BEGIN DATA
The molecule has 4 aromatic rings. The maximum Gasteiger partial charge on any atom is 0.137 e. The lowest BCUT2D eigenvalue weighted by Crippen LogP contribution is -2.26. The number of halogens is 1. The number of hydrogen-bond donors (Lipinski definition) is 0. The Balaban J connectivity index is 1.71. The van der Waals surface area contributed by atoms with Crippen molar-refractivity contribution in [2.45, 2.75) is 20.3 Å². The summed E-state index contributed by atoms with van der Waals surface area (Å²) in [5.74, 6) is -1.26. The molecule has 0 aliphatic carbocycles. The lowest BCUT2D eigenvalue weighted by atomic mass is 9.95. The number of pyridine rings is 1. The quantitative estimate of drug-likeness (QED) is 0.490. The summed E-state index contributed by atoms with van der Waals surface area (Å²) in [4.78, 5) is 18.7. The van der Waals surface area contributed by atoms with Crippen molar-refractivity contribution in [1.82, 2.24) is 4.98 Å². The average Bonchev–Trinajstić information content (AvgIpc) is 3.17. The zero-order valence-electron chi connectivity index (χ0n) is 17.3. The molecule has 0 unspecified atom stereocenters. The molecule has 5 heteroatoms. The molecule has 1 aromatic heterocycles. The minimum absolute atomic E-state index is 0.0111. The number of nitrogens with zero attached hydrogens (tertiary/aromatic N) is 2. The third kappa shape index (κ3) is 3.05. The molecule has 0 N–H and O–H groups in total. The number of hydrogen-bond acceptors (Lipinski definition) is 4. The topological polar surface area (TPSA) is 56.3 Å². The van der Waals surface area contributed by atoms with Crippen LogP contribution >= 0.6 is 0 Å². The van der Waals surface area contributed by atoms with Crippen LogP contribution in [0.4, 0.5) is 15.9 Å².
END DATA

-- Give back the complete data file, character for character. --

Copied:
The molecule has 4 aromatic rings. The maximum Gasteiger partial charge on any atom is 0.137 e. The lowest BCUT2D eigenvalue weighted by Crippen LogP contribution is -2.26. The number of halogens is 1. The number of hydrogen-bond donors (Lipinski definition) is 0. The Balaban J connectivity index is 1.71. The van der Waals surface area contributed by atoms with Crippen molar-refractivity contribution in [2.45, 2.75) is 20.3 Å². The summed E-state index contributed by atoms with van der Waals surface area (Å²) in [5.74, 6) is -1.26. The molecule has 0 aliphatic carbocycles. The lowest BCUT2D eigenvalue weighted by atomic mass is 9.95. The number of pyridine rings is 1. The quantitative estimate of drug-likeness (QED) is 0.490. The summed E-state index contributed by atoms with van der Waals surface area (Å²) in [4.78, 5) is 18.7. The van der Waals surface area contributed by atoms with Crippen molar-refractivity contribution in [1.82, 2.24) is 4.98 Å². The average Bonchev–Trinajstić information content (AvgIpc) is 3.17. The zero-order valence-electron chi connectivity index (χ0n) is 17.3. The molecule has 0 unspecified atom stereocenters. The molecule has 5 heteroatoms. The molecule has 1 aromatic heterocycles. The minimum absolute atomic E-state index is 0.0111. The number of nitrogens with zero attached hydrogens (tertiary/aromatic N) is 2. The third kappa shape index (κ3) is 3.05. The molecule has 0 N–H and O–H groups in total. The number of hydrogen-bond acceptors (Lipinski definition) is 4. The topological polar surface area (TPSA) is 56.3 Å². The van der Waals surface area contributed by atoms with Crippen LogP contribution >= 0.6 is 0 Å². The van der Waals surface area contributed by atoms with Crippen LogP contribution in [0.4, 0.5) is 15.9 Å².